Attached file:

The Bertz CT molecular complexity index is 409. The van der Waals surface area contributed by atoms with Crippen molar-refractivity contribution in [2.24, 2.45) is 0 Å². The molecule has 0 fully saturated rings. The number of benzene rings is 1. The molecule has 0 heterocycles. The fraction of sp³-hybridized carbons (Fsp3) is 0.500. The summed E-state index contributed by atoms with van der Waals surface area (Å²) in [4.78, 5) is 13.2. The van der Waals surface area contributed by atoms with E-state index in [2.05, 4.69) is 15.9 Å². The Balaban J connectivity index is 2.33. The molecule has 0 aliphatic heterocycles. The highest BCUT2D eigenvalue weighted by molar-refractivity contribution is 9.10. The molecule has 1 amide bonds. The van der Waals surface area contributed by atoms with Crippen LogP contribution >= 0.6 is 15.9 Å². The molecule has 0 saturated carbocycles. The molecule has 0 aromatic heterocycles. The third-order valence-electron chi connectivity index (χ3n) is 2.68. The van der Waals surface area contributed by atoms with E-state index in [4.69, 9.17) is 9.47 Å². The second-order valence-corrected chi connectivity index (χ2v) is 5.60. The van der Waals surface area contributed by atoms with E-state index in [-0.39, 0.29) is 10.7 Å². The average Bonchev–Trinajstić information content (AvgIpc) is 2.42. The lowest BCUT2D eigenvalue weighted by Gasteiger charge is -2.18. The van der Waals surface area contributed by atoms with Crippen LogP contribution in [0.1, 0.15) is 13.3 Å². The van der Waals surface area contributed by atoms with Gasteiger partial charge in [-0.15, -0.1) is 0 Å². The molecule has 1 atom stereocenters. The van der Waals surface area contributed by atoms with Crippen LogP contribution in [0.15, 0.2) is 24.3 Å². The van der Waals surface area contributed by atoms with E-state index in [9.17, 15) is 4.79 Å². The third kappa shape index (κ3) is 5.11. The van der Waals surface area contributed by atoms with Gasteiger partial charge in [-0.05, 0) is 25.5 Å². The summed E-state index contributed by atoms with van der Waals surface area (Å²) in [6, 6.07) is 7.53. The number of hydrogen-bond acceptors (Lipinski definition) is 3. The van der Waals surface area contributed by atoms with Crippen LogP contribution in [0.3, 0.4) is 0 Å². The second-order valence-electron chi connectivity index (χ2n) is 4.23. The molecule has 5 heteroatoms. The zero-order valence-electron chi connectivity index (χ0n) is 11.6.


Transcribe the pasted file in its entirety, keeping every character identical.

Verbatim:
The Bertz CT molecular complexity index is 409. The van der Waals surface area contributed by atoms with Crippen molar-refractivity contribution in [2.24, 2.45) is 0 Å². The molecule has 0 fully saturated rings. The number of benzene rings is 1. The molecule has 0 heterocycles. The fraction of sp³-hybridized carbons (Fsp3) is 0.500. The summed E-state index contributed by atoms with van der Waals surface area (Å²) in [4.78, 5) is 13.2. The van der Waals surface area contributed by atoms with E-state index in [2.05, 4.69) is 15.9 Å². The Balaban J connectivity index is 2.33. The molecule has 0 aliphatic heterocycles. The highest BCUT2D eigenvalue weighted by molar-refractivity contribution is 9.10. The molecule has 1 amide bonds. The van der Waals surface area contributed by atoms with Crippen LogP contribution >= 0.6 is 15.9 Å². The molecule has 0 saturated carbocycles. The molecule has 0 aromatic heterocycles. The third-order valence-electron chi connectivity index (χ3n) is 2.68. The van der Waals surface area contributed by atoms with E-state index in [4.69, 9.17) is 9.47 Å². The second-order valence-corrected chi connectivity index (χ2v) is 5.60. The van der Waals surface area contributed by atoms with E-state index in [-0.39, 0.29) is 10.7 Å². The average Bonchev–Trinajstić information content (AvgIpc) is 2.42. The lowest BCUT2D eigenvalue weighted by Gasteiger charge is -2.18. The van der Waals surface area contributed by atoms with Crippen LogP contribution in [0.1, 0.15) is 13.3 Å². The van der Waals surface area contributed by atoms with Gasteiger partial charge in [-0.15, -0.1) is 0 Å². The molecule has 1 atom stereocenters. The van der Waals surface area contributed by atoms with Crippen LogP contribution in [0.15, 0.2) is 24.3 Å². The van der Waals surface area contributed by atoms with E-state index in [9.17, 15) is 4.79 Å². The third kappa shape index (κ3) is 5.11. The van der Waals surface area contributed by atoms with Gasteiger partial charge in [-0.05, 0) is 25.5 Å². The summed E-state index contributed by atoms with van der Waals surface area (Å²) in [6, 6.07) is 7.53. The number of hydrogen-bond acceptors (Lipinski definition) is 3. The van der Waals surface area contributed by atoms with Crippen LogP contribution in [0.3, 0.4) is 0 Å². The second-order valence-electron chi connectivity index (χ2n) is 4.23. The molecule has 5 heteroatoms. The zero-order valence-electron chi connectivity index (χ0n) is 11.6.